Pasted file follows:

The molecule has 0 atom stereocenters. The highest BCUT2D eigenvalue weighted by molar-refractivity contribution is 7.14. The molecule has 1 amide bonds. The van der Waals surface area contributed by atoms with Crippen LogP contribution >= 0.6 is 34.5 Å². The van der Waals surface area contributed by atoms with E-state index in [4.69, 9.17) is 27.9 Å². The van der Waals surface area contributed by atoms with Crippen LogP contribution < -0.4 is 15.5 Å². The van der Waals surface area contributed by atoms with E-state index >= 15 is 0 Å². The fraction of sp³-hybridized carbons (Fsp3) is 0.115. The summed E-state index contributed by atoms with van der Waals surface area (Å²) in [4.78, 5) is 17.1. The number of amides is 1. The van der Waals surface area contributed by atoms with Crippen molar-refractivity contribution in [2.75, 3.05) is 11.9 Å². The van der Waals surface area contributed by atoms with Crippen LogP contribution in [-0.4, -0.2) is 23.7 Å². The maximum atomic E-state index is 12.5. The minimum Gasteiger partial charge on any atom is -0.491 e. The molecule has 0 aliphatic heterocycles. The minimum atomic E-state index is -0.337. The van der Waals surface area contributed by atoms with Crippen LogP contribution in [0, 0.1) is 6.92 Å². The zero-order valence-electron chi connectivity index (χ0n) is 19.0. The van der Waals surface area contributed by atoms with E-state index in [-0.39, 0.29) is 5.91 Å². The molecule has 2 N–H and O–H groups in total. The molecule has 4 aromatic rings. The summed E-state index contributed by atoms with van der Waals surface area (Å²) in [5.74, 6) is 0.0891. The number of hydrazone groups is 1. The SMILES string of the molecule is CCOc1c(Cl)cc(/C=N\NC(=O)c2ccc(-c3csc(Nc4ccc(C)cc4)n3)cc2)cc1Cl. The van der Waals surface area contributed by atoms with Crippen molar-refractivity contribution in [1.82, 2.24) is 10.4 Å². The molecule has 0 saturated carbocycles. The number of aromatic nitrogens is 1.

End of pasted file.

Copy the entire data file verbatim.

The molecule has 0 atom stereocenters. The highest BCUT2D eigenvalue weighted by molar-refractivity contribution is 7.14. The molecule has 1 amide bonds. The van der Waals surface area contributed by atoms with Crippen LogP contribution >= 0.6 is 34.5 Å². The van der Waals surface area contributed by atoms with E-state index in [4.69, 9.17) is 27.9 Å². The van der Waals surface area contributed by atoms with Crippen LogP contribution < -0.4 is 15.5 Å². The van der Waals surface area contributed by atoms with E-state index >= 15 is 0 Å². The fraction of sp³-hybridized carbons (Fsp3) is 0.115. The summed E-state index contributed by atoms with van der Waals surface area (Å²) in [4.78, 5) is 17.1. The number of amides is 1. The van der Waals surface area contributed by atoms with Crippen molar-refractivity contribution in [2.75, 3.05) is 11.9 Å². The van der Waals surface area contributed by atoms with Crippen LogP contribution in [-0.4, -0.2) is 23.7 Å². The maximum atomic E-state index is 12.5. The minimum Gasteiger partial charge on any atom is -0.491 e. The molecule has 0 aliphatic heterocycles. The minimum atomic E-state index is -0.337. The van der Waals surface area contributed by atoms with Crippen LogP contribution in [0, 0.1) is 6.92 Å². The zero-order valence-electron chi connectivity index (χ0n) is 19.0. The van der Waals surface area contributed by atoms with E-state index in [-0.39, 0.29) is 5.91 Å². The molecule has 2 N–H and O–H groups in total. The molecule has 4 aromatic rings. The summed E-state index contributed by atoms with van der Waals surface area (Å²) in [5.74, 6) is 0.0891. The number of hydrazone groups is 1. The SMILES string of the molecule is CCOc1c(Cl)cc(/C=N\NC(=O)c2ccc(-c3csc(Nc4ccc(C)cc4)n3)cc2)cc1Cl. The van der Waals surface area contributed by atoms with Crippen molar-refractivity contribution in [1.82, 2.24) is 10.4 Å². The molecule has 0 saturated carbocycles. The number of aromatic nitrogens is 1.